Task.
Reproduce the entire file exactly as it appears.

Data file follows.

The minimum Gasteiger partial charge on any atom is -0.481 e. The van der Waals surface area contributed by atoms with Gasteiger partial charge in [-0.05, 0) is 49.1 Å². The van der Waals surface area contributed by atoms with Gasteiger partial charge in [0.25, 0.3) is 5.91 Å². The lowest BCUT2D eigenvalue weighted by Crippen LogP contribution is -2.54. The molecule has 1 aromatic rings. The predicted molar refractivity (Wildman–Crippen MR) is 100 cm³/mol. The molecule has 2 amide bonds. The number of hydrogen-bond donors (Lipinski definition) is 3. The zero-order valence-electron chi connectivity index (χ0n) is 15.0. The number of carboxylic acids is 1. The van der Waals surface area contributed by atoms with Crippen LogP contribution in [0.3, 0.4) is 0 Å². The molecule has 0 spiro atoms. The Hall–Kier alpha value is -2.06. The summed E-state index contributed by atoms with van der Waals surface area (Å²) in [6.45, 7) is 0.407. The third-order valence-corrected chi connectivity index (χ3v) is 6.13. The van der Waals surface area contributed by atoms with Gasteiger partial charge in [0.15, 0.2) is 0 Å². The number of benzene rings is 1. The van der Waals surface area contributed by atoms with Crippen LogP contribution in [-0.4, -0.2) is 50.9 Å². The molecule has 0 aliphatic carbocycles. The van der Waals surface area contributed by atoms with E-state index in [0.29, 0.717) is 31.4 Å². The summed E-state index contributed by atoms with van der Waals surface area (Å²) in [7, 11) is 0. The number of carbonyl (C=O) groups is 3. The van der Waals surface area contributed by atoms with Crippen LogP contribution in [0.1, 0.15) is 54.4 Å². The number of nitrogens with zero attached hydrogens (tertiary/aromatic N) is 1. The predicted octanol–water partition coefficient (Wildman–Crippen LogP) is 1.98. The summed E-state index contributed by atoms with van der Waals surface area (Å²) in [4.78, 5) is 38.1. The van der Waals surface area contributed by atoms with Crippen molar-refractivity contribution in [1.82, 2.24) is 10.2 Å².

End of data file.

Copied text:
The minimum Gasteiger partial charge on any atom is -0.481 e. The van der Waals surface area contributed by atoms with Gasteiger partial charge in [-0.05, 0) is 49.1 Å². The van der Waals surface area contributed by atoms with Gasteiger partial charge in [0.25, 0.3) is 5.91 Å². The lowest BCUT2D eigenvalue weighted by Crippen LogP contribution is -2.54. The molecule has 1 aromatic rings. The predicted molar refractivity (Wildman–Crippen MR) is 100 cm³/mol. The molecule has 2 amide bonds. The number of hydrogen-bond donors (Lipinski definition) is 3. The zero-order valence-electron chi connectivity index (χ0n) is 15.0. The number of carboxylic acids is 1. The van der Waals surface area contributed by atoms with Crippen LogP contribution in [0.3, 0.4) is 0 Å². The molecule has 0 spiro atoms. The Hall–Kier alpha value is -2.06. The summed E-state index contributed by atoms with van der Waals surface area (Å²) in [6.45, 7) is 0.407. The third-order valence-corrected chi connectivity index (χ3v) is 6.13. The van der Waals surface area contributed by atoms with Gasteiger partial charge in [0.15, 0.2) is 0 Å². The number of benzene rings is 1. The van der Waals surface area contributed by atoms with Crippen LogP contribution in [-0.4, -0.2) is 50.9 Å². The molecule has 0 aliphatic carbocycles. The van der Waals surface area contributed by atoms with E-state index in [0.29, 0.717) is 31.4 Å². The summed E-state index contributed by atoms with van der Waals surface area (Å²) in [7, 11) is 0. The number of carbonyl (C=O) groups is 3. The van der Waals surface area contributed by atoms with Crippen LogP contribution in [0.1, 0.15) is 54.4 Å². The number of nitrogens with zero attached hydrogens (tertiary/aromatic N) is 1. The predicted octanol–water partition coefficient (Wildman–Crippen LogP) is 1.98. The summed E-state index contributed by atoms with van der Waals surface area (Å²) in [4.78, 5) is 38.1. The van der Waals surface area contributed by atoms with Crippen molar-refractivity contribution in [1.82, 2.24) is 10.2 Å².